Almost 5% alcohol [ (48 - 11) / 7.46 = 4.95 ]

(#29) B. W. Lager
grist: 7 lb. cracked lager malt grain. liquor: 2.5 gal. spring water at
170 deg. Initial heat 150 deg., pH 5.9. added 1 T. gypsum, 2500 mg ascorbic
acid --> pH 5.3. Maintained porridge at 130-150 for two hours. pH 5.0.
sparged. 5 lb. Amber Unhopped DME added to wort as it neared boiling.
Extracted 1 qt. wort, cooled and added 1 packet Red Star Lager yeast.
Boiled the wort: 30 min., added 2 oz. loose Talisman hops
20 min., Irish Moss
10 min., 0.5 oz. loose Hallertau hops
20 min., strained wort, sparged.
The yeast is doin' great! While cooling, I added to the wort 1 oz. Willamette
hops pellets for aromatics. 64 deg. F, s.g. 1.029 (adjusts to 29.3)
day 30, bottlin' s.g. before priming 20 @ 55 deg. pretty high still.
50 bottles: 5 pints, 4 20-25 oz., 41 12 oz. brown bottles.
comments: it tastes great. low alcohol content (by the measurements anyway,
I can't notice the difference). Nice amber lager.

(#30) Lager
2.5 gal. water at 170 deg. added to 7 lb. cracked Lager grain.
initial heat 155 deg., pH 5.3 after adding 1250 mg ascorbic acid.
2 hours at 130 - 150 hours, ending pH seemed higher than starting.

Added sparge output, and 3.3 lb. light unhopped John Bull M.E. and
brought to a rolling boil. (took some for the yeast).
Boiled: 20 min., added 1.5 oz. Northern Brewer hops pellets
20 min., 1 oz. loose Talisman hops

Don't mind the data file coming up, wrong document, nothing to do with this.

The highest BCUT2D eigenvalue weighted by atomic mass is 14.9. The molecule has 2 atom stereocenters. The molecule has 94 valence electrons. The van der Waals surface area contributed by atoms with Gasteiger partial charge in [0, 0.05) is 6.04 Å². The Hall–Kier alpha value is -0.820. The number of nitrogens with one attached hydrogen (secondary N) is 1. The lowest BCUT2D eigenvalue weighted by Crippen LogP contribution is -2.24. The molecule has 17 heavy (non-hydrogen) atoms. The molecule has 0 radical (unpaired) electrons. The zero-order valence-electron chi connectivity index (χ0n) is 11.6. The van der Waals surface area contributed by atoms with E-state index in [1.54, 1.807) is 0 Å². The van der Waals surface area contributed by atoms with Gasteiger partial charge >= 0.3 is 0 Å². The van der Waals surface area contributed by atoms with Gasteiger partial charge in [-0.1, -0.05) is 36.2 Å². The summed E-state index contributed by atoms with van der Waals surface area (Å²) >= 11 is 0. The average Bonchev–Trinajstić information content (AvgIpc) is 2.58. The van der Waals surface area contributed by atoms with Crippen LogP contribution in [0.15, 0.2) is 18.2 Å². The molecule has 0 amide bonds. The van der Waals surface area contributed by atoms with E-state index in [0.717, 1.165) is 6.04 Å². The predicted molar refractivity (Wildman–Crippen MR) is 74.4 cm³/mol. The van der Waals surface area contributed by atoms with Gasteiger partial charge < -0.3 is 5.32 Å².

and the Irish Moss
Set to cool and added 1 oz. Willamette hops pellets.
Added yeast starter, and 1.5 gal. water to 5 gal. carboy.
s.g 46 @ 74 deg. F.
The higher gravity seems to reflect a more effective mashing than the
previous lager.
day 2: disaster narrowly averted, bubbler almost completely
clogged. replaced with the blow-by tube.
day 25, bottled s.g. 18 @ 59 deg.
Fairly amber, not too sweet, a certain dryness in the aftertaste.

(#31) Twelfth Lager
10 lb. Lager grain, 4000 mg ascorbic acid, 3 gal. H2O @ 170 deg.
initial heat 155, pH 5.5, mashed for 2.25 hours. Sparged.
Boiled: 0 min., 1 lb. light unhopped DME
and 9 oz. Chinese Yellow Lump sugar
20 min., 1 oz. Talisman hops (loose in a hops bag)
15 min., 1 oz. German Hallertau hops pellets
10 min., Irish Moss
30 min., removed, strained, sparged hops.
Dry-hopped with 1 oz. Cascades hops pellets. s.g. 43 at 62 deg.
next day: beer is going well, with about 1 inch layer of foam.
No need for the blow-by most likely.
day 35, bottled s.g. 10 @ 55 deg. Slightly hazy,
very light colored. I have not brewed a beer of this color in over two
years. I once tried the recipe for Foster's Lager from Dave Line's
_Brewing_Beers_Like_Those_You_Buy. It was certainly as light as
the Foster's, but I had a problem with low initial gravity. It was
not nearly as malty as Foster's. My roommate at the time called it
a hops martini. The above lager (#31) will not be lacking in that
area I have a feeling. (I always wait three weeks for lagers to
condition. Two more to go. Stouts, on the other hand, like to be
sampled every day starting two days after bottling. What an amazing
array of flavors, as it changes every day for the first two weeks.
Better save some. :-) That's all for now!

Alex T. Jenkins
Mirror Systems, Cambridge Massachusetts atj@mirror.TMC.COM
- - - - - - - - - - - - - - - - - - -
Cassius: You love me not.
Brutus: I do not like your faults.
Cassius: A friendly eye could never see such faults.
"Julius Caesar" IV,3